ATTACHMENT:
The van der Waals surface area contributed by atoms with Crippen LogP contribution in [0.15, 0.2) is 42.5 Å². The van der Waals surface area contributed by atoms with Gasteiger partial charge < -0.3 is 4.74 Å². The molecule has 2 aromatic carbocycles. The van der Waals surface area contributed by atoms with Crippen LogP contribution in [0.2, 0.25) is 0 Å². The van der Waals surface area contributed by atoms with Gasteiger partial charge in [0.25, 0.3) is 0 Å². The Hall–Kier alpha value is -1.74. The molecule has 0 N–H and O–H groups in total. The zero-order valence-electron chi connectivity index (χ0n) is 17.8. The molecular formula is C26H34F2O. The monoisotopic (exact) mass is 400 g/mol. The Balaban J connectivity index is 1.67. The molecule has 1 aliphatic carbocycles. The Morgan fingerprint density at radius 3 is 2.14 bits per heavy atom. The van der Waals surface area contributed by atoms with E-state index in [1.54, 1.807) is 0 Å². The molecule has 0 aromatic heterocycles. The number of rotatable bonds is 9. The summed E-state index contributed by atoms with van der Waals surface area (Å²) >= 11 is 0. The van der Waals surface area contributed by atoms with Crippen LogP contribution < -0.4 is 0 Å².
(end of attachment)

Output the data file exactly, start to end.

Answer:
The van der Waals surface area contributed by atoms with Crippen LogP contribution in [0.15, 0.2) is 42.5 Å². The van der Waals surface area contributed by atoms with Gasteiger partial charge < -0.3 is 4.74 Å². The molecule has 2 aromatic carbocycles. The van der Waals surface area contributed by atoms with Crippen LogP contribution in [0.2, 0.25) is 0 Å². The van der Waals surface area contributed by atoms with Gasteiger partial charge in [0.25, 0.3) is 0 Å². The Hall–Kier alpha value is -1.74. The molecule has 0 N–H and O–H groups in total. The zero-order valence-electron chi connectivity index (χ0n) is 17.8. The molecular formula is C26H34F2O. The monoisotopic (exact) mass is 400 g/mol. The Balaban J connectivity index is 1.67. The molecule has 1 aliphatic carbocycles. The Morgan fingerprint density at radius 3 is 2.14 bits per heavy atom. The van der Waals surface area contributed by atoms with E-state index in [1.54, 1.807) is 0 Å². The molecule has 0 aromatic heterocycles. The number of rotatable bonds is 9. The summed E-state index contributed by atoms with van der Waals surface area (Å²) >= 11 is 0. The van der Waals surface area contributed by atoms with Crippen LogP contribution < -0.4 is 0 Å².